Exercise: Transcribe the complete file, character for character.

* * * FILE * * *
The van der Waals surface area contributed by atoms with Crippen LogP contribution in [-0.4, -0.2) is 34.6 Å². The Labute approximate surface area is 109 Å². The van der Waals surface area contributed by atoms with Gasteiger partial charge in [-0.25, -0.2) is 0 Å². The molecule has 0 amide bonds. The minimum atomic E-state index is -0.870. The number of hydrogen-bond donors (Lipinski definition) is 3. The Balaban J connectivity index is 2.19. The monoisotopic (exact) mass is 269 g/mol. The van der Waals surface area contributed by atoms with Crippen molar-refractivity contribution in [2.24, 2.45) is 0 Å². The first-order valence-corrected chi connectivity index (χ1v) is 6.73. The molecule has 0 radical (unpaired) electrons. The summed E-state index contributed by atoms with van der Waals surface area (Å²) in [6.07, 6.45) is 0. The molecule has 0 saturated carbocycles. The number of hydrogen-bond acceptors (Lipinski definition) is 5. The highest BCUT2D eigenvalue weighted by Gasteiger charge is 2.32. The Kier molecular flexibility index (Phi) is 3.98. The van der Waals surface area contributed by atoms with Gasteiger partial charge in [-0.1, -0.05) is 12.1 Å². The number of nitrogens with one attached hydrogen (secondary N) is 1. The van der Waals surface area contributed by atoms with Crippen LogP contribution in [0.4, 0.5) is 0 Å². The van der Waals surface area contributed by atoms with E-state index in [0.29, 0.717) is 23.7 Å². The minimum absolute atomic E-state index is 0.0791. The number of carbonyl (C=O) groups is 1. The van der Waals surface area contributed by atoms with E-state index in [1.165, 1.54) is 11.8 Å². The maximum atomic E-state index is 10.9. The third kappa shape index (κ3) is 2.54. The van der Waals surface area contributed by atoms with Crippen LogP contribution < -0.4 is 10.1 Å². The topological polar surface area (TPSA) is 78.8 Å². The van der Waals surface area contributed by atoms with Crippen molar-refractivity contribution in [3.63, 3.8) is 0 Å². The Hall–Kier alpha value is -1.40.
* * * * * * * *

The van der Waals surface area contributed by atoms with Crippen LogP contribution in [-0.4, -0.2) is 34.6 Å². The Labute approximate surface area is 109 Å². The van der Waals surface area contributed by atoms with Gasteiger partial charge in [-0.25, -0.2) is 0 Å². The molecule has 0 amide bonds. The minimum atomic E-state index is -0.870. The number of hydrogen-bond donors (Lipinski definition) is 3. The Balaban J connectivity index is 2.19. The monoisotopic (exact) mass is 269 g/mol. The van der Waals surface area contributed by atoms with Crippen molar-refractivity contribution in [2.24, 2.45) is 0 Å². The first-order valence-corrected chi connectivity index (χ1v) is 6.73. The molecule has 0 radical (unpaired) electrons. The summed E-state index contributed by atoms with van der Waals surface area (Å²) in [6.07, 6.45) is 0. The molecule has 0 saturated carbocycles. The number of hydrogen-bond acceptors (Lipinski definition) is 5. The highest BCUT2D eigenvalue weighted by Gasteiger charge is 2.32. The Kier molecular flexibility index (Phi) is 3.98. The van der Waals surface area contributed by atoms with Gasteiger partial charge in [-0.1, -0.05) is 12.1 Å². The number of nitrogens with one attached hydrogen (secondary N) is 1. The van der Waals surface area contributed by atoms with Crippen LogP contribution in [0.4, 0.5) is 0 Å². The van der Waals surface area contributed by atoms with E-state index in [0.29, 0.717) is 23.7 Å². The minimum absolute atomic E-state index is 0.0791. The number of carbonyl (C=O) groups is 1. The van der Waals surface area contributed by atoms with E-state index in [1.165, 1.54) is 11.8 Å². The maximum atomic E-state index is 10.9. The third kappa shape index (κ3) is 2.54. The van der Waals surface area contributed by atoms with Crippen LogP contribution < -0.4 is 10.1 Å². The topological polar surface area (TPSA) is 78.8 Å². The van der Waals surface area contributed by atoms with Crippen molar-refractivity contribution in [3.63, 3.8) is 0 Å². The Hall–Kier alpha value is -1.40.